Quick Braised Red Cabbage with Green Apple
Printable Recipe

1 tbsp olive oil
1 large red onion, sliced
1 large green apple, julienned
2 tbsp apple cider vinegar
2 tsp honey
1 clove garlic, grated or minced
1/2 tsp caraway seeds
1/2 cup chicken or vegetable broth (more, as needed)
4 cup shredded red cabbage (half a small cabbage)
Salt and pepper, to taste

1. In a large skillet, heat oil over medium heat and add onion and apple. Cook until tender. Add remaining ingredients, stir, cover, and cook about 10-12 minutes, stirring occasionally, until tender. Taste for seasoning and serve. Good warm or room temperature.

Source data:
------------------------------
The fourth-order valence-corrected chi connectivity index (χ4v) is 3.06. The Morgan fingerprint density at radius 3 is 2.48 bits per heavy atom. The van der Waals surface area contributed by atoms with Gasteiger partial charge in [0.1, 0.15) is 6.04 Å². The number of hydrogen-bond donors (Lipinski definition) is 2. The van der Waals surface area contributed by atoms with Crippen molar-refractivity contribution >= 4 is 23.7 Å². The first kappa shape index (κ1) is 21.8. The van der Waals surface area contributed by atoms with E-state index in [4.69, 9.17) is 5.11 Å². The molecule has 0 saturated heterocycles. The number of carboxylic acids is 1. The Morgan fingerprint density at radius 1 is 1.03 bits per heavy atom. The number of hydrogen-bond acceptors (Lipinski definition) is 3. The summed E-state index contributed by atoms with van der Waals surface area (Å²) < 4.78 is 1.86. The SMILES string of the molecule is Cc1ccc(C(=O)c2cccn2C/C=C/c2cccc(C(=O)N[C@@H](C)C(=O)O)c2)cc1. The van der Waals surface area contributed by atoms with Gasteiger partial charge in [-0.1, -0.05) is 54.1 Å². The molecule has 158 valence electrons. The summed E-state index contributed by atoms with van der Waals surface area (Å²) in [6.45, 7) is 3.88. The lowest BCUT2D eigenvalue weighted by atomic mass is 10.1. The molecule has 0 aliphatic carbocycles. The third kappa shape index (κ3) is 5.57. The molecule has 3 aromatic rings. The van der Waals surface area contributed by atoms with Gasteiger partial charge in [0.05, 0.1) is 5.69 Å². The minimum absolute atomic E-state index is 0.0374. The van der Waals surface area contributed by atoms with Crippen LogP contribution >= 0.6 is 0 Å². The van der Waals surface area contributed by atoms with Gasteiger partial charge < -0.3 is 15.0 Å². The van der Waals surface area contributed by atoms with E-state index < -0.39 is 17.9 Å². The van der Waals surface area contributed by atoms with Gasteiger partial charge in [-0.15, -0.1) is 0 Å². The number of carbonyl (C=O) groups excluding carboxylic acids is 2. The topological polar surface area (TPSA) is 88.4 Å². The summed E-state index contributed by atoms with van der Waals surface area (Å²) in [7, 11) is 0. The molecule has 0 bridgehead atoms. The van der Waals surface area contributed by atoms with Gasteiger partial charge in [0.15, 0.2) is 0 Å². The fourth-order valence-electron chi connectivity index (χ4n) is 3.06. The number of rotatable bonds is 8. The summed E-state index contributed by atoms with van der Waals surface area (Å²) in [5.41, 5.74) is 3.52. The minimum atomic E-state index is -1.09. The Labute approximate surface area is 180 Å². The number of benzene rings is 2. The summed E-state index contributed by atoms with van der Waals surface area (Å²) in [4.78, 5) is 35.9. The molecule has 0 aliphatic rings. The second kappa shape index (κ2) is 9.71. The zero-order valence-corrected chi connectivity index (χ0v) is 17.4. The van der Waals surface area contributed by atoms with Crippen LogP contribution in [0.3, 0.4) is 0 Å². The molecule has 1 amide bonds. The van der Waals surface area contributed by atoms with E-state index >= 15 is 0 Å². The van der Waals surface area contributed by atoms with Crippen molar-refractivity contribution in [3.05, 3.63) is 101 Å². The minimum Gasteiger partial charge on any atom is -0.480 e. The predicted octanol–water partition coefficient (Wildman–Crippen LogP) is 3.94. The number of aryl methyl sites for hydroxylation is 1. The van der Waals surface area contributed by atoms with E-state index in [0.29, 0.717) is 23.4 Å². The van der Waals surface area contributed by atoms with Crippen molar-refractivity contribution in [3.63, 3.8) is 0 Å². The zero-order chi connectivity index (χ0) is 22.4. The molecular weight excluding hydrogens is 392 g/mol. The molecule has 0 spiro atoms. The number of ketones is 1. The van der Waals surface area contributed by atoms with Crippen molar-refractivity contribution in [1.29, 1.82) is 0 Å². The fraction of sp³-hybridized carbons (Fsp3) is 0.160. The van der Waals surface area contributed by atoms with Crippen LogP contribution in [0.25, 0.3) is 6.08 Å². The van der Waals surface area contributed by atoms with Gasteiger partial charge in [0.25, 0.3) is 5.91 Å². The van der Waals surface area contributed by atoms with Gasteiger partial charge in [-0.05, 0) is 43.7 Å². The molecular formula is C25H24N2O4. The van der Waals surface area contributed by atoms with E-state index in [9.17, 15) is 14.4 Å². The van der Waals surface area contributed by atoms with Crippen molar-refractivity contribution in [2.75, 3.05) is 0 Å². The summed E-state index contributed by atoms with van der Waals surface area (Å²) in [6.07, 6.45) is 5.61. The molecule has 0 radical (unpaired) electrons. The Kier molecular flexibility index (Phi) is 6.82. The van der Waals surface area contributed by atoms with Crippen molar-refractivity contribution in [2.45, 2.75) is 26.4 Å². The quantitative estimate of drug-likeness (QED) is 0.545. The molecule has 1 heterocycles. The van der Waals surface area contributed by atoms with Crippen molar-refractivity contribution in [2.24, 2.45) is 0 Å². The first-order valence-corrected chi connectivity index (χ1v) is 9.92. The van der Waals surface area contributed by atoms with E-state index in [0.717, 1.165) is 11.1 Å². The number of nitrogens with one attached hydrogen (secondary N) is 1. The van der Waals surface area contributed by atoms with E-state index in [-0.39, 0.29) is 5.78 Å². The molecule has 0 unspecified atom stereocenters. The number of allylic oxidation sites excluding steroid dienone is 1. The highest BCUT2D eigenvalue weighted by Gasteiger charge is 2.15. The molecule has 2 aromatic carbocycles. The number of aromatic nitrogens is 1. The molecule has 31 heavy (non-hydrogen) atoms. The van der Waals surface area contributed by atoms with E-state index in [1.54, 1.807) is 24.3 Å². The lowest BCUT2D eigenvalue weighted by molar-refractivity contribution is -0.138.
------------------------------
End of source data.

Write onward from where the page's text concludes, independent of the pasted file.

Tuesday, October 25, 2016

Paleo Halloween Dinner: Eggplant Impletata Inspired by Bram Stoker's Dracula

I have lots of fresh eggplant from my garden to help me with this next recipe!

Part two of my recipes inspired by Bram Stoker's Dracula is Eggplant Impletata, or stuffed eggplant, which has quite a few interpretations across cultures. As described in the text:

"I had for breakfast more paprika, and a sort of porridge of maize flour which they said was 'mamaliga', and egg-plant stuffed with forcemeat, a very excellent dish, which they call 'impletata'. (Mem., get recipe for this also.)"

I love Harker's memo to remember the recipe.